EGD Adventures: Character Creation Guide (D&D 5E)
Updated: Mar 24, 2021
Written by Nicholas Uster
Creating a character is the first step of your Dungeons & Dragons adventure. This guide will provide an introduction to basic character creation. I will be referring to the rules in the Player’s Handbook, an essential reference for Dungeons & Dragons character creation.
This is a character sheet. It allows you to fill out and track information about your character as you adventure throughout your games. Click the links below for official D&D resources that you can print and photocopy for your own personal use.
As I guide you through character creation, I will build a character of my own: Grim, a Half-Orc barbarian.
Step 1: Character Race and Backstory
Choosing A Race
Racial choices can be found starting on page 17 of the Player’s Handbook. You can also click here to check out D&D Beyond’s digital list. Each racial description will include age, size, language, and culture. It will also determine your character’s movement speed and ability score increases.
Building Your Story
Whenever you are creating a character, you are really creating a story. Bring the character to life by asking yourself some of these questions:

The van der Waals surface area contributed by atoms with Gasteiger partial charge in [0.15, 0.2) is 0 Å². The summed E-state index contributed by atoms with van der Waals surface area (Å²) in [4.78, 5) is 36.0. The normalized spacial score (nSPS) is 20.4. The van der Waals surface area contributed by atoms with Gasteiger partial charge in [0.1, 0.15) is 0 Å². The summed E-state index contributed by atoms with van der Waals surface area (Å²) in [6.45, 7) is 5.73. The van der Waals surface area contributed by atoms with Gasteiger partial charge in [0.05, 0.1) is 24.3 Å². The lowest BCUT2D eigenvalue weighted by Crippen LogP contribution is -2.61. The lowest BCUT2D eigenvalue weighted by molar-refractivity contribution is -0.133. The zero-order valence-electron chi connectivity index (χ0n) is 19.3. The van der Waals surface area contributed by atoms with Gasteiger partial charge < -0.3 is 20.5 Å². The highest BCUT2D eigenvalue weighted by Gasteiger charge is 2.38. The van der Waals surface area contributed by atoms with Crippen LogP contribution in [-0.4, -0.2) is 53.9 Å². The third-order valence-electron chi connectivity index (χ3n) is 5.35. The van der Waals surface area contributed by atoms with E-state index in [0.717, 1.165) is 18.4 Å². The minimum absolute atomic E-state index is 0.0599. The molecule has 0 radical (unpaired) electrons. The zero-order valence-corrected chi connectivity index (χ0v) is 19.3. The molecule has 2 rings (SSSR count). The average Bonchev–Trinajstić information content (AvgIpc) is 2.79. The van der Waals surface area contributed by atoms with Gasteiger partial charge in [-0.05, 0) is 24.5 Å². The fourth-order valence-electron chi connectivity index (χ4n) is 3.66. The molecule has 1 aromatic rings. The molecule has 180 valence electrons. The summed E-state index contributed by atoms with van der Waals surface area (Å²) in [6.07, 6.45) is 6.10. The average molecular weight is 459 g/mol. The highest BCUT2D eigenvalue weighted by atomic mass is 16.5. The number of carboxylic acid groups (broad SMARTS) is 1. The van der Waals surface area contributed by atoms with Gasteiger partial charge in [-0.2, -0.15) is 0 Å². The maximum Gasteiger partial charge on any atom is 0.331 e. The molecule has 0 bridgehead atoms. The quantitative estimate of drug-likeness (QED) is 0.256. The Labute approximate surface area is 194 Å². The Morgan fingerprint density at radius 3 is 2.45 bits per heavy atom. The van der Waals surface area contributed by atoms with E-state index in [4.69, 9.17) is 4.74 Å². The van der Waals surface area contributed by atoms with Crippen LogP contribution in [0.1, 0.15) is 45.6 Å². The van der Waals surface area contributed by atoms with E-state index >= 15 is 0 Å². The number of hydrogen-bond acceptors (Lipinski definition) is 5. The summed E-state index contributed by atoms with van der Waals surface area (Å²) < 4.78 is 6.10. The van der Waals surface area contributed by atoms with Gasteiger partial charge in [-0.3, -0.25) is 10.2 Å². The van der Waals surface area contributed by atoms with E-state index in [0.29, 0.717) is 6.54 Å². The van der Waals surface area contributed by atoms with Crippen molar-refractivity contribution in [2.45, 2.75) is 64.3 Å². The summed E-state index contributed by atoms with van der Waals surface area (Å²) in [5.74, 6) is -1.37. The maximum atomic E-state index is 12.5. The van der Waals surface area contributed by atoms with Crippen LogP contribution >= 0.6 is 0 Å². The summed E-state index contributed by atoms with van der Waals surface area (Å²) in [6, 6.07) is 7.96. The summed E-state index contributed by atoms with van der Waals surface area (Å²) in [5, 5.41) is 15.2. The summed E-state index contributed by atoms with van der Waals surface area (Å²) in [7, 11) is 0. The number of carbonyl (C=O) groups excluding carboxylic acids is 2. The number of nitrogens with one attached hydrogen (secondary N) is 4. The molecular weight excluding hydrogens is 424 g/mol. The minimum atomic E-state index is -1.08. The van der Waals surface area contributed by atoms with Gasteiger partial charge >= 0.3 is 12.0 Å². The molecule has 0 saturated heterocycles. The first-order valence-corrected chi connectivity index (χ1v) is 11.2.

- Why is your character adventuring? Why join a party to delve through a dungeon or venture into the unknown?
- What are your character’s short-term goals? Are they looking for their stolen spellbook? Do they seek acceptance into a guild?
Morality and Alignment
- Is your character a hero? Why or why not?
- Who are your character’s parents? How did they influence your character? How/where was your character raised?
- Is your character religious? Why or why not? If so, what kind of god or gods do they worship? How does their worship affect their actions?
- Is your character merciful? Will they spare the life of a beast that threatens them, or will they slaughter it out of pride? Would they ever torture someone for information? Would they ever kill?
- What does your character fear?
- How old is your character?
- What is your character’s social class?
- Does your character have any enemies?
- Does your character have family, like a wife or children or siblings?
I imagine Grim being raised within a nomadic lifestyle. His family was part of a small band of Half-Orcs that roamed the land to hunt. He was raised to be a fierce hunter for the tribe. He returned to camp from a hunt, discovering a tragedy took place in his absence. His tribe was nowhere to be found. Their tents and supplies were burned, and a strange insignia was scorched onto a tree within the campsite. On the ground was his mother’s bear-tooth necklace, which he took with him for good luck. He adventures in hopes that his family is still alive somewhere, and strives to uncover what happened on that fateful day. The adventuring party he travels with is his only family now.